The editorial pages of daily newspapers have only so much available acreage. First, the paper itself has something to say. Then, room must be provided for a fair (enough) sampling of thoughts from readers, an editorial cartoon and — on a good day — maybe three or so guest commentaries, some local. (On a really good day, the latter won’t be dominated by musty centrists arguing politely for the conventional wisdom.)
It is therefore not surprising that Rob Levine’s commentary on the Star Tribune’s now-established characterization of teacher evaluations was, uh, not accepted for publication in the dead-tree edition of the paper.
For those of you unfamiliar with Levine, it’s fair to describe him as a firebrand liberal of the confrontational variety. More to the point, Levine is a persistent critic of what he sees as the quasi- and not-so-quasi-corporatization of America’s classrooms. (For the record, Levine is not a fan of MinnPost’s educational coverage, either.)
The formula for evaluating teachers, passed in 2011, involves what to the civilian eye appears to be a convoluted, if eminently debatable, process, though one that Levine’s considers dominated by well-funded anti-teacher-union activists.
Levine’s displeasure with his rejection by the Strib’s editorial page was aggravated by the paper’s acceptance, around the same time, of a commentary by Lynnell Mickelsen, a familiar figure among local education reformers, arguing in favor of standardized testing and test-based teacher evaluations. (Mickelsen is regularly described as both a Democrat and a progressive. Her bona fides as a reformer were argued here at MinnPost in a recent commentary by GOP deputy chair, Chris Fields.)
Without wading into a deeply arcane debate, I will add only — by way of disclosure — that my wife taught English in a public high school for over 30 years and is intensely skeptical of the various reforms designed, implicitly or otherwise, to weaken teachers unions. As for the alleged epidemic of poor teachers? She remembers very few truly lousy colleagues who survived the classroom more than a couple years, and if they did/do, there are well-paid administrators for whom dealing with incompetent employees is part of their job description.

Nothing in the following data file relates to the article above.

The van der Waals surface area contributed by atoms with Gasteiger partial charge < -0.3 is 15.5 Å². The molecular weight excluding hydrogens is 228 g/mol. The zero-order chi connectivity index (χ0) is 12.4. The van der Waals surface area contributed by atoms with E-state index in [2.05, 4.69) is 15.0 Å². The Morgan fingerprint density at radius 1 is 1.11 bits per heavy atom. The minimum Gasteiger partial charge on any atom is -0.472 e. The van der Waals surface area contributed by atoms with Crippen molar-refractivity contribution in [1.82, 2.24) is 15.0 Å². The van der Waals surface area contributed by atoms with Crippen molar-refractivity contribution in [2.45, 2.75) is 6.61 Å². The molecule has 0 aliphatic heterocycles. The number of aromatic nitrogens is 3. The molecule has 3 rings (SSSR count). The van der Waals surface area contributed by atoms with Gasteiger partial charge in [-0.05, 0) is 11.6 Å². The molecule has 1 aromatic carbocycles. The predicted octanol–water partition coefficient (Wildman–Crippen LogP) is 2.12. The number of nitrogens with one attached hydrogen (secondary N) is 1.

Yet the media issue here is a simple one: public education is a vital social concern consuming an enormous portion of the state’s annual budget. A healthy debate over how to achieve maximum effectiveness and who may be gaming the system should include a broad spectrum of views, which you’d think would mean informed, albeit argumentative and tendentious characters like Mickelsen — and Levine.
Doug Tice, the Strib’s man in charge of the commentary page, says, “Certainly, [Levine’s] argument has relevance. But I think we’ve been giving it, as you say a ‘full spectrum,’ airing for quite a while.”
Off the top of his head, he couldn’t recall another piece in precisely the same vein as Levine’s, but, half-joking he concedes, “I force myself to continue running this stuff. Clearly there are people who live and breathe education reform. But we need to be interesting to a wide range of readers, and we’ve only got so much space.” Tice later kicked over a tongue-in-cheek piece by educator Steve Watson and a very popular piece by teacher Greta Callahan as examples of Levine-like counterweights.
Tice also noted that Levine’s 1,232-word submission was well over the 700-word limit the paper imposes for submissions. “I don’t have the time to deal with and [i.e. edit] those pieces into shape.”
In an average week, Tice says, the paper receives something on the order of 80 to 100 over-the-transom submissions. “So you do the math,” he said. “At 10 minutes apiece there’s no time to even go to the bathroom.”
But in the inexorable march toward full-digitalization, why can’t the paper create more space on the website, if not the dead-tree version, for debates like this, where there’s the possibility potent combination of large citizen interest and tax dollar involvement?
Again, said Tice, it comes down to time and staffing. “What do we not do while we put that together?” he asks. “As the digital revolution rolls out, I could see where we could provide a kind of module for a debate like education reform — an interactive debate that could run night and day for those who can’t get enough of it.”